'A little weird,'' she said Wednesday.
Sorenstam arrived at the John Q. Hammons Hotel Classic after three weeks off ready to defend her title, not reminisce about successes in a 10-year tour career.
'I don't think it has sunk in yet,'' she said, almost marveling at the thought of her forthcoming induction. 'Here I am reaching my peak, and here I'm going to be inducted by the end of the year.
'Obviously,'' she said, 'I'm flattered. It's something I'm going to be very very proud of.''
Sorenstam is expected to qualify for the Hall of Fame on her 33rd birthday, Oct. 9, in the first round of the Samsung World Championship at The Woodlands, Texas.
The world's top-ranked female player is more accustomed to looking forward and planning what's next. But even her three weeks off were about looking back at a groundbreaking year topped by her appearance at the Colonial.
She spread news clippings about the Colonial on the floor. She read the letters of support. And for the first time since May, she said she paused to absorb what it meant to be the first woman in 58 years to play against the men.
The experience came flooding back, she said.
'That's what I mean by catching up and absorbing because it was the most special week I've ever had in golf,'' she said.
Now, she added, it's time to move on.
Even after a banner year, Sorenstam arrived at the Tulsa Country Club on Wednesday fondly recalling her four-stroke victory here a year ago when the tournament had a different sponsor and name.
The old-fashioned, tree-flanked course, with its small and tricky greens, appeals to her, she said.
Twenty-five of the LPGA's top 30 money leaders are among the 144 players that begin the three-day 54-hole tournament Friday.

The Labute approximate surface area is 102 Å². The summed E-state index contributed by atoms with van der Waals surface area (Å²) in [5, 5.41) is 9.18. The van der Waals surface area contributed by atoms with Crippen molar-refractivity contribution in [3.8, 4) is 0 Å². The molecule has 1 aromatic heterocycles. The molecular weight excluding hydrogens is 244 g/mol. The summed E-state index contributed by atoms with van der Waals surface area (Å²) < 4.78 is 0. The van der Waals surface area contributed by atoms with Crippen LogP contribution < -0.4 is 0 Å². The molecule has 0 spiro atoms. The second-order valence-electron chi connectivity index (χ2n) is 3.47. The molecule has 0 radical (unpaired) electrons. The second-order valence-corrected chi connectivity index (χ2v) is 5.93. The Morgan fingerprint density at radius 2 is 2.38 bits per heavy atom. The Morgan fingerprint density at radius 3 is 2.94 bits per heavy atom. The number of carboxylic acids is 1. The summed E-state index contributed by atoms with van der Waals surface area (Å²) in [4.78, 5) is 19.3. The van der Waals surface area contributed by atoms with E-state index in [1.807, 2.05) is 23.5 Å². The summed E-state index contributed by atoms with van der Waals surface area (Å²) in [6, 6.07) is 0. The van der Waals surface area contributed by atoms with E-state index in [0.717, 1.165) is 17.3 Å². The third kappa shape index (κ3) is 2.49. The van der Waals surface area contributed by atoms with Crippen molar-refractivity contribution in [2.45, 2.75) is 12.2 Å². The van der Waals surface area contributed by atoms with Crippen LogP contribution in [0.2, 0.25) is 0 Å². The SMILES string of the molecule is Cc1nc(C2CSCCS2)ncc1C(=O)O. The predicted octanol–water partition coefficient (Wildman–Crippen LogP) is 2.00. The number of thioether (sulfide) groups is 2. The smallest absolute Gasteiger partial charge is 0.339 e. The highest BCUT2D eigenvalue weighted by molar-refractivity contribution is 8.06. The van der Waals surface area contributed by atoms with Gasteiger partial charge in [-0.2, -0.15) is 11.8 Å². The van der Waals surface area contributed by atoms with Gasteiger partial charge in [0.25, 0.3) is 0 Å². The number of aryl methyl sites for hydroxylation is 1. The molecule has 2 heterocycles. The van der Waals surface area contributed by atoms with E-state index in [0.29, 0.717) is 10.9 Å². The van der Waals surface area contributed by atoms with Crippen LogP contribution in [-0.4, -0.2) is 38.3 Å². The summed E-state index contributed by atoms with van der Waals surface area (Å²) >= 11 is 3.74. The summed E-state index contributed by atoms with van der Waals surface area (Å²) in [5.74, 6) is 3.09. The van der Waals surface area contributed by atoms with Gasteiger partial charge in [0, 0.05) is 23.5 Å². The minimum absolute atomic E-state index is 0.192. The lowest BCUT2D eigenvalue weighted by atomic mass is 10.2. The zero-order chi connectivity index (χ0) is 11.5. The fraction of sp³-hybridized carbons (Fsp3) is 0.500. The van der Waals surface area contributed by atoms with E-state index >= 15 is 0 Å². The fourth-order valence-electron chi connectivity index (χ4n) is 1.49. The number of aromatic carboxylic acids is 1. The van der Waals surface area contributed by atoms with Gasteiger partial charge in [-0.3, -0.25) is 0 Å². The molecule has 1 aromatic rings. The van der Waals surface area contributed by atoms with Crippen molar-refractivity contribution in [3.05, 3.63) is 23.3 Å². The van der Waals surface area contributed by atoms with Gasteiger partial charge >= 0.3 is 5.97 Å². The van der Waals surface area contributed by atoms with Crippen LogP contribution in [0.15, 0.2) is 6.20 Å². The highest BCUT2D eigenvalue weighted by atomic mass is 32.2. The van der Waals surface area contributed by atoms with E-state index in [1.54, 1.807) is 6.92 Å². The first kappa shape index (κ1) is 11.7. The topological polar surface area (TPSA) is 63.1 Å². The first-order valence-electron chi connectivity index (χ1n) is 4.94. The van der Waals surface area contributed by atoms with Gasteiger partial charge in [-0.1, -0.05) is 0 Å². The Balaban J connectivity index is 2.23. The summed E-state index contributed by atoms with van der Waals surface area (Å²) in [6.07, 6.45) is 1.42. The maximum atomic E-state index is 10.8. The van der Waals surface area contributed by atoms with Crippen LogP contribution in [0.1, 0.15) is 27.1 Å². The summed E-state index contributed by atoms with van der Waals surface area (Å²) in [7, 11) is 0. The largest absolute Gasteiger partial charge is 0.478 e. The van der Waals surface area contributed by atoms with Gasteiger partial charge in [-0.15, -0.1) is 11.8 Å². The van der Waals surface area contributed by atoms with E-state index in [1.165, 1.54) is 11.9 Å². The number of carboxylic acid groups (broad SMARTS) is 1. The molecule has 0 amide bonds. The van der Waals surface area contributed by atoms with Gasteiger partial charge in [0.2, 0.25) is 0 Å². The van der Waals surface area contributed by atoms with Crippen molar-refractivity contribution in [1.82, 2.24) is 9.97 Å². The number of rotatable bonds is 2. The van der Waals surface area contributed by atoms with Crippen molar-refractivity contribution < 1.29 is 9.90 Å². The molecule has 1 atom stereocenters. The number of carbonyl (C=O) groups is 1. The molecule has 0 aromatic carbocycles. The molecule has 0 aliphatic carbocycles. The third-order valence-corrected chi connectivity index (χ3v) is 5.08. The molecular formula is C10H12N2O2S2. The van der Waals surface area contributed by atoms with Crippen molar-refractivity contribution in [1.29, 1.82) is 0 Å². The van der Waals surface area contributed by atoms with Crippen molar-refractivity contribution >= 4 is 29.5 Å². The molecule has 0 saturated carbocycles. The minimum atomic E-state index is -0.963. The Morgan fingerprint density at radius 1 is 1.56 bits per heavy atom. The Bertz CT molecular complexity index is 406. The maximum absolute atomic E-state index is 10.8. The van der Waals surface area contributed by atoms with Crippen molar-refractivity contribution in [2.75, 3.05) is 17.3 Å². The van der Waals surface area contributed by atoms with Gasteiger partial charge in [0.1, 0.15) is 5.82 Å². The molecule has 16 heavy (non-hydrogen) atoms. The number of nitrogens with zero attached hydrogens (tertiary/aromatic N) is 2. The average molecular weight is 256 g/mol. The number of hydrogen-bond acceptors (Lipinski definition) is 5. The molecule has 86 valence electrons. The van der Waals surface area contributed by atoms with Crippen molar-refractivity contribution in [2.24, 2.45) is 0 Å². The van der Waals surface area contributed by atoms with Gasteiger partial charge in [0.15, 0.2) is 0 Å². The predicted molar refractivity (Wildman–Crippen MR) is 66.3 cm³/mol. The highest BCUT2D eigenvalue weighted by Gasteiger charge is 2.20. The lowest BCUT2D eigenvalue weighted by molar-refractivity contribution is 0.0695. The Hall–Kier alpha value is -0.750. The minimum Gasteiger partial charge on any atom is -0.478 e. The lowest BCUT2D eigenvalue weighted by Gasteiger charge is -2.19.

'I still love to compete,'' Sorenstam said. 'That's why I'm here. I'm ready to go now.''
Her competition includes Se Ri Pak, Juli Inkster, Rosie Jones and Candie Kung, who will be trying to win a third straight LPGA tournament.
Kung, a 22-year-old in only her second year on the tournament, said 'everything came together'' in the last few weeks, particularly her putts inside 15 feet.
'Hopefully I'll be able to do it again this week,'' she said, pondering the added challenge of Sorenstam. 'But I'm not going to think about it.''
More than 9 inches of rain since last week have left the course sodden, but conditions were expected to improve by the tournament's start.
Next up for Sorenstam is the Solheim Cup Sept. 12-14 in her native Sweden.
Sorenstam said she came close to fulfilling her goals this year by winning the LPGA Championship and the Women's British Open, where she beat Pak by one stroke.
She won't repeat the Colonial, she said, because she wants to remember the experience 'for what it was.''
'I've come to a point in my career where I do feel kind of satisfied with what I've done. But a few more majors,'' she said, 'and then I'll be full.''